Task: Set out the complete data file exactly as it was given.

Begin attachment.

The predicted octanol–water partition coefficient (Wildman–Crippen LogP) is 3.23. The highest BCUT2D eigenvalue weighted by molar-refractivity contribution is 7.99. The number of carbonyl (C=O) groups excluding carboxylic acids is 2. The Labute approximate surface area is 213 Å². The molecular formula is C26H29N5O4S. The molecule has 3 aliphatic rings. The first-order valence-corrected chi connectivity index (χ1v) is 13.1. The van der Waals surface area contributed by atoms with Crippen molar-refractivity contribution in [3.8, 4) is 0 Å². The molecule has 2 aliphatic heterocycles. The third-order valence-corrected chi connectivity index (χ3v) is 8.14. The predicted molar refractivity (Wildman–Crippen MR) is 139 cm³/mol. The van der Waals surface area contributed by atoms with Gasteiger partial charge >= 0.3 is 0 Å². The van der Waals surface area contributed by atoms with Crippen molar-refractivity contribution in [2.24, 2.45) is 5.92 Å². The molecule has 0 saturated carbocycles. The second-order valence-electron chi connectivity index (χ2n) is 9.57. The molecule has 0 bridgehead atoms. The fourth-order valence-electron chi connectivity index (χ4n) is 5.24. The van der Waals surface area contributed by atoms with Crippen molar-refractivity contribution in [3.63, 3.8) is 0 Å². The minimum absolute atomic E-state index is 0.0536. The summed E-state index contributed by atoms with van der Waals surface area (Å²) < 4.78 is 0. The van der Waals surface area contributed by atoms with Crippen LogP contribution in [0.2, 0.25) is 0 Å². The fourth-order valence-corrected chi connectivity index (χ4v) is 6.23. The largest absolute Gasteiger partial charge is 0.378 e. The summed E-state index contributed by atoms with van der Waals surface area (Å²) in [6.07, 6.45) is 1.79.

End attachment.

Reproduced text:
The predicted octanol–water partition coefficient (Wildman–Crippen LogP) is 3.23. The highest BCUT2D eigenvalue weighted by molar-refractivity contribution is 7.99. The number of carbonyl (C=O) groups excluding carboxylic acids is 2. The Labute approximate surface area is 213 Å². The molecular formula is C26H29N5O4S. The molecule has 3 aliphatic rings. The first-order valence-corrected chi connectivity index (χ1v) is 13.1. The van der Waals surface area contributed by atoms with Crippen molar-refractivity contribution in [3.8, 4) is 0 Å². The molecule has 2 aliphatic heterocycles. The third-order valence-corrected chi connectivity index (χ3v) is 8.14. The predicted molar refractivity (Wildman–Crippen MR) is 139 cm³/mol. The van der Waals surface area contributed by atoms with Gasteiger partial charge >= 0.3 is 0 Å². The van der Waals surface area contributed by atoms with Crippen molar-refractivity contribution in [2.24, 2.45) is 5.92 Å². The molecule has 0 saturated carbocycles. The second-order valence-electron chi connectivity index (χ2n) is 9.57. The molecule has 0 bridgehead atoms. The fourth-order valence-electron chi connectivity index (χ4n) is 5.24. The van der Waals surface area contributed by atoms with Crippen molar-refractivity contribution in [3.63, 3.8) is 0 Å². The minimum absolute atomic E-state index is 0.0536. The summed E-state index contributed by atoms with van der Waals surface area (Å²) < 4.78 is 0. The van der Waals surface area contributed by atoms with Crippen LogP contribution in [0.2, 0.25) is 0 Å². The fourth-order valence-corrected chi connectivity index (χ4v) is 6.23. The largest absolute Gasteiger partial charge is 0.378 e. The summed E-state index contributed by atoms with van der Waals surface area (Å²) in [6.07, 6.45) is 1.79.